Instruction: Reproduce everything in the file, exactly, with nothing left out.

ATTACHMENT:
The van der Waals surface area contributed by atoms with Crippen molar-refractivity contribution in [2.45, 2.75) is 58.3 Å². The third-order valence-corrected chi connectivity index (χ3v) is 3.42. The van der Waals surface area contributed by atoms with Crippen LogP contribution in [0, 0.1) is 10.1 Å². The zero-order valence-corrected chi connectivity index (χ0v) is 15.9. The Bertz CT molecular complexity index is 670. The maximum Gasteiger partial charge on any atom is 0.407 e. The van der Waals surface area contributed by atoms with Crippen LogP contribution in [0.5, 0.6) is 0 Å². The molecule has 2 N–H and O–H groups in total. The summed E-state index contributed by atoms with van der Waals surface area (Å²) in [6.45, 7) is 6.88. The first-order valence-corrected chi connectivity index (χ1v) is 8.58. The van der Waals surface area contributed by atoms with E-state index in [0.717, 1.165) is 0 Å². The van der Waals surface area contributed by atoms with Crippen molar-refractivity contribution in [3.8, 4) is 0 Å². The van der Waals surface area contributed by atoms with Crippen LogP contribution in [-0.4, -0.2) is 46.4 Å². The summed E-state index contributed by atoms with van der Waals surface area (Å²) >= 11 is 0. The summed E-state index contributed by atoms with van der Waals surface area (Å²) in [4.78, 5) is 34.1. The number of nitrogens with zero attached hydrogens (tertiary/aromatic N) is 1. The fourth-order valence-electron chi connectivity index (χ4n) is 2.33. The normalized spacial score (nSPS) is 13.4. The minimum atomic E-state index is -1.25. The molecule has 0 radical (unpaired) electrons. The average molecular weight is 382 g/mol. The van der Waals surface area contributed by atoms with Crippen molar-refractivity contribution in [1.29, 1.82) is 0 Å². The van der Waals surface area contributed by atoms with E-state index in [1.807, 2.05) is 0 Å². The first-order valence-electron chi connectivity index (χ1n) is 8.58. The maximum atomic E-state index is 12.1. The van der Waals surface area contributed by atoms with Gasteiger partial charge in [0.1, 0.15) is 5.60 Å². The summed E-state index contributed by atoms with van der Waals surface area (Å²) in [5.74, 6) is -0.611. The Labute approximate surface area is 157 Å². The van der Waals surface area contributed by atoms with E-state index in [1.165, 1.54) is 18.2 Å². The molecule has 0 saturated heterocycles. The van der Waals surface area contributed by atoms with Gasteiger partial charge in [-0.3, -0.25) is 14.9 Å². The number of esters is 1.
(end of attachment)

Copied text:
The van der Waals surface area contributed by atoms with Crippen molar-refractivity contribution in [2.45, 2.75) is 58.3 Å². The third-order valence-corrected chi connectivity index (χ3v) is 3.42. The van der Waals surface area contributed by atoms with Crippen LogP contribution in [0, 0.1) is 10.1 Å². The zero-order valence-corrected chi connectivity index (χ0v) is 15.9. The Bertz CT molecular complexity index is 670. The maximum Gasteiger partial charge on any atom is 0.407 e. The van der Waals surface area contributed by atoms with Crippen LogP contribution in [0.5, 0.6) is 0 Å². The molecule has 2 N–H and O–H groups in total. The summed E-state index contributed by atoms with van der Waals surface area (Å²) in [6.45, 7) is 6.88. The first-order valence-corrected chi connectivity index (χ1v) is 8.58. The van der Waals surface area contributed by atoms with E-state index in [0.717, 1.165) is 0 Å². The van der Waals surface area contributed by atoms with Crippen molar-refractivity contribution in [3.8, 4) is 0 Å². The van der Waals surface area contributed by atoms with Crippen LogP contribution in [-0.4, -0.2) is 46.4 Å². The summed E-state index contributed by atoms with van der Waals surface area (Å²) >= 11 is 0. The summed E-state index contributed by atoms with van der Waals surface area (Å²) in [4.78, 5) is 34.1. The number of nitrogens with zero attached hydrogens (tertiary/aromatic N) is 1. The fourth-order valence-electron chi connectivity index (χ4n) is 2.33. The normalized spacial score (nSPS) is 13.4. The minimum atomic E-state index is -1.25. The molecule has 0 radical (unpaired) electrons. The average molecular weight is 382 g/mol. The van der Waals surface area contributed by atoms with Crippen molar-refractivity contribution in [1.29, 1.82) is 0 Å². The van der Waals surface area contributed by atoms with E-state index in [1.807, 2.05) is 0 Å². The first-order valence-electron chi connectivity index (χ1n) is 8.58. The maximum atomic E-state index is 12.1. The van der Waals surface area contributed by atoms with Gasteiger partial charge in [0.1, 0.15) is 5.60 Å². The summed E-state index contributed by atoms with van der Waals surface area (Å²) in [5.74, 6) is -0.611. The Labute approximate surface area is 157 Å². The van der Waals surface area contributed by atoms with E-state index in [1.165, 1.54) is 18.2 Å². The molecule has 0 saturated heterocycles. The van der Waals surface area contributed by atoms with Gasteiger partial charge in [-0.3, -0.25) is 14.9 Å². The number of esters is 1.